If you like The Kept Woman, you may also enjoy One Kick by Chelsea Cain or The Fixer by T.E. Woods

four-half-stars

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Book Review: The Hurricane Sisters

June 24, 2014 Book Review, reviews 5

Book Review:  The Hurricane SistersThe Hurricane Sisters by Dorothea Benton Frank
Published by William Morrow on June 3rd, 2014
Genres: chick-lit, Fiction
Pages: 320
Source: purchased
Amazon
Goodreads

 

The Hurricane Sisters follows three generations of women living in Charleston and adjacent Sullivan’s Island, South Carolina.  As in any family, this one has its share of dysfunctions, secrets and drama.  The novel opens with the celebration of Maisie’s 80th birthday – mother to Liz and grandmother to Ivy {childhood nickname from his  Clayton Bernard Waters, IV} and his younger sister, Ashley.  Ivy escaped the family drama and emotional digs by moving to San Francisco, but when he brings his partner both in business and in life to the birthday celebration, mom and dad cannot help but express their disapproval of his lifestyle.

The same is true for Ashley.  She is living in her parent’s beach house on Sullivan’s Island with roommate and best friend, Mary Beth {for free}.  Both girls are only making around $10/hour in their respective jobs although roommate Mary Beth has her teaching degree and Ashley “wasted” her time in college studying art.  Clayton and Liz express their disapproval of daughter and Ashley’s seemingly wasting her life away {and parental financial support} by working in an art gallery and painting in the shed behind the beach house.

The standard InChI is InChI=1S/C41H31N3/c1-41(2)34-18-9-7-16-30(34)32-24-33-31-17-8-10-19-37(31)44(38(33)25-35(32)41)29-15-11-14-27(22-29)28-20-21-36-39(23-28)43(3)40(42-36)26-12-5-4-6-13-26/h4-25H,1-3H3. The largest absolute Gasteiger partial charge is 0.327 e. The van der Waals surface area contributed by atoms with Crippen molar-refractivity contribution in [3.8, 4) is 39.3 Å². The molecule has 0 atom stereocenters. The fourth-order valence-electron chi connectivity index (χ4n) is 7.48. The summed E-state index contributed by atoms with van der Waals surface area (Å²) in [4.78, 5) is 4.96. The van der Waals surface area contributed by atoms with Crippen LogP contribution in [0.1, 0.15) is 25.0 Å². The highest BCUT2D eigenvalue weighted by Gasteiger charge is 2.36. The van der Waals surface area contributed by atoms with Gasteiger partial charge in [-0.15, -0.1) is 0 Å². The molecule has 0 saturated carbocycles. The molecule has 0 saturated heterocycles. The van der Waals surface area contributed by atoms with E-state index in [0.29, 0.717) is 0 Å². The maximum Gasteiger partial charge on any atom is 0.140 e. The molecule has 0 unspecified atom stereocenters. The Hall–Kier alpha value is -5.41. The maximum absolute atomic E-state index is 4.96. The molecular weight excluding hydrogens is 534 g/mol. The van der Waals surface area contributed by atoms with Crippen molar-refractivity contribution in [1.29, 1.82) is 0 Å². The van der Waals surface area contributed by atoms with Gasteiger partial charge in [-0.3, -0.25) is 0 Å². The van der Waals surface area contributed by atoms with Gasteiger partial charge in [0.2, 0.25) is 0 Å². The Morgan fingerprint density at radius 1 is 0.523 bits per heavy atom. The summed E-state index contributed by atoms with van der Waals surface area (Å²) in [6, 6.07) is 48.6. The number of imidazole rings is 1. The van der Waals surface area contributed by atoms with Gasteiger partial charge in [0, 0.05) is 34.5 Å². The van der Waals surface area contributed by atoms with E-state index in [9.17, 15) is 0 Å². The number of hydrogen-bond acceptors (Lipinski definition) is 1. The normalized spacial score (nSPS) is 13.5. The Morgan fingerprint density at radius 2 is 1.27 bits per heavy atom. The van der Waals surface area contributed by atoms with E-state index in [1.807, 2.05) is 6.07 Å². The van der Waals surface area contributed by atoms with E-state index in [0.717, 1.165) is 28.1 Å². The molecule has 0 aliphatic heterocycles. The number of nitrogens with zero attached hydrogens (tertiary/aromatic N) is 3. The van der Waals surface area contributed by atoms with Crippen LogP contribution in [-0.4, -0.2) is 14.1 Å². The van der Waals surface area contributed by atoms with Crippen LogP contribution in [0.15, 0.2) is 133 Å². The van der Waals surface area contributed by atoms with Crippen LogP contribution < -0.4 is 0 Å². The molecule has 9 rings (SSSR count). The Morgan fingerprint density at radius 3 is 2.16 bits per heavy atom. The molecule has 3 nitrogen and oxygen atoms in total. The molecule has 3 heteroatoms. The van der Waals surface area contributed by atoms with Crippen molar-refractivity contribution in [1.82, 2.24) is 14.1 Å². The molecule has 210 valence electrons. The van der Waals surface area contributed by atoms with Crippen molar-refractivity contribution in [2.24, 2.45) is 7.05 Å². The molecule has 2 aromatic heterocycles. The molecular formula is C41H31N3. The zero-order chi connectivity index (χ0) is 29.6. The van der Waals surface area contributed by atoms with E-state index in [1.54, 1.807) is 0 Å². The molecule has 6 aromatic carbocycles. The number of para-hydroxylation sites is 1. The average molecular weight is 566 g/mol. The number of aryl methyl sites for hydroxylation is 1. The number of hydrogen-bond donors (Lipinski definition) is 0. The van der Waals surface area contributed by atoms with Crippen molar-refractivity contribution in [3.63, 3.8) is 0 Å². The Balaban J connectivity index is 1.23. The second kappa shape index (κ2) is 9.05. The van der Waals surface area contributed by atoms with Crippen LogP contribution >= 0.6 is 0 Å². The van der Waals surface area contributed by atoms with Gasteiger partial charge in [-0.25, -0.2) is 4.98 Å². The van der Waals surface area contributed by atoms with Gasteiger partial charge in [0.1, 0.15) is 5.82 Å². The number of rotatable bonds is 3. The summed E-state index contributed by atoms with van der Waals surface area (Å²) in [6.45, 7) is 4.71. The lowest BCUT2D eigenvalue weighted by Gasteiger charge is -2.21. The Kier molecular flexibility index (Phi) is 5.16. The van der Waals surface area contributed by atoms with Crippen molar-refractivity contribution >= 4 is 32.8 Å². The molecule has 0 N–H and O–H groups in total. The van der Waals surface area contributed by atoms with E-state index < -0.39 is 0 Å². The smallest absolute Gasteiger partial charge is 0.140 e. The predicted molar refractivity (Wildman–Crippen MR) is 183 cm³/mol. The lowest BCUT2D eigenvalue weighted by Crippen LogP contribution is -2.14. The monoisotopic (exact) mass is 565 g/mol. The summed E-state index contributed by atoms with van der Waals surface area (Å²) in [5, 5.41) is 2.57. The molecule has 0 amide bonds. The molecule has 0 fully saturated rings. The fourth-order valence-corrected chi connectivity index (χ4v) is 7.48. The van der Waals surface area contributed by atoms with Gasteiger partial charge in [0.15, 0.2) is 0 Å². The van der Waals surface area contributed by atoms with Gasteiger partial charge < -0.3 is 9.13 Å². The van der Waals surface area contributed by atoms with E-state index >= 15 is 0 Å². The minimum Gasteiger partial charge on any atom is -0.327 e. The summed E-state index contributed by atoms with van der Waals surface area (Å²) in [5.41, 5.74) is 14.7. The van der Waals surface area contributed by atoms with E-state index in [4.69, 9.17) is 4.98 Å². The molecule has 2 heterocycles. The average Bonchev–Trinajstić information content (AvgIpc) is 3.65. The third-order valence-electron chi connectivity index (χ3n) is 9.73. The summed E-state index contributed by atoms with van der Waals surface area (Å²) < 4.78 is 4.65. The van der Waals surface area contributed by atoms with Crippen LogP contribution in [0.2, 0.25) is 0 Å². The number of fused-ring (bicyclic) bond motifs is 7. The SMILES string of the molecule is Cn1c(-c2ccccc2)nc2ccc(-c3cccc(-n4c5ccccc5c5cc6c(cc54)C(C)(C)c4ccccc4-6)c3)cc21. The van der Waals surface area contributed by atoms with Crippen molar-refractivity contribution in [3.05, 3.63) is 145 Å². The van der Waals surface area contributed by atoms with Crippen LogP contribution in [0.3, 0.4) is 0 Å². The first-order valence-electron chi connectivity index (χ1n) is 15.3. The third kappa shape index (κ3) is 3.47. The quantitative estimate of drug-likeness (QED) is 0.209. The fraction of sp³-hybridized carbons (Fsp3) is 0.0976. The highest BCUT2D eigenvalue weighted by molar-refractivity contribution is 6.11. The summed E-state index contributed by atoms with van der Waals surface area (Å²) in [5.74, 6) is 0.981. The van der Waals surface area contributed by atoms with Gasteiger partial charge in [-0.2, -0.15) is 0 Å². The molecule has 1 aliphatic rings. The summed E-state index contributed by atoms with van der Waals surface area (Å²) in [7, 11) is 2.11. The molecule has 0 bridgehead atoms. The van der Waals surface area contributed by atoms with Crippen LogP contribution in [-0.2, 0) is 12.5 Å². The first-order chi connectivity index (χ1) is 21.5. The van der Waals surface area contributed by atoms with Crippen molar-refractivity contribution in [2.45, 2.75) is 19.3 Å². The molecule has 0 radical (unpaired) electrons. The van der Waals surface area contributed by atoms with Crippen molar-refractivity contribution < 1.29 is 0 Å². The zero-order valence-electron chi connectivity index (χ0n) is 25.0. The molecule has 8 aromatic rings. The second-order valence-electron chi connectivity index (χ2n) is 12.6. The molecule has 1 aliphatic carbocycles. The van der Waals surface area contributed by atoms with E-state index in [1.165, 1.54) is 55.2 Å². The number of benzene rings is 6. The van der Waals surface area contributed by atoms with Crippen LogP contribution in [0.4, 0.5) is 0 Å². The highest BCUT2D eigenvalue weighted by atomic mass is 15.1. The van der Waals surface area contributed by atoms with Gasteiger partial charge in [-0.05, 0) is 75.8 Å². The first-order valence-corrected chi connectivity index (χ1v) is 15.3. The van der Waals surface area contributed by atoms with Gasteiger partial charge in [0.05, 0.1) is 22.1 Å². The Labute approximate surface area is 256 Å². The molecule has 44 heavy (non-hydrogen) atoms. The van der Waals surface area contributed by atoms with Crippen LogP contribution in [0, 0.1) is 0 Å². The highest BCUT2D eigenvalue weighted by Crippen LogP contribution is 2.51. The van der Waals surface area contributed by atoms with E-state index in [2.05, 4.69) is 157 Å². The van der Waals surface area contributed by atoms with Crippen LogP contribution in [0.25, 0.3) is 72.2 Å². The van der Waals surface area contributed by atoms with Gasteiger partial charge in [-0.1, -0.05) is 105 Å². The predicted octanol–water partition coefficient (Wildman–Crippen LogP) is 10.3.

Grandmother Maisie gets her shots in by being overly supportive of her grandkids and their choices and by bringing up her deceased daughter and Liz’s sister, Juliet, in every other sentence.  This, of course, leads Liz to be extremely jealous and even more combative towards her mother and hateful to her daughter.

Whew! With a family like that who needs enemies, right?

Father Clayton does some kind of investment work in New York City during the week and is home in Charleston on the weekends.  Mother Liz works for the local domestic violence shelter and is quite passionate about her work with the shelter.   Clayton and Liz hired 60 years young debonair, Skipper, to be Maisie’s driver and helpmate but to their mortification, Skipper becomes Maisie’s young stud and moves in with her {the announcement is made at Maisie’s birthday dinner!}.

Just your average southern family.

I really wanted to like this one.  I’ve only read one of Frank’s fifteen novels, Shem Creek, probably a hundred years ago and remember enjoying it, and everything I’ve ever read is so glowing about Dottie Frank’s novels.  I just knew I would love this one.

But.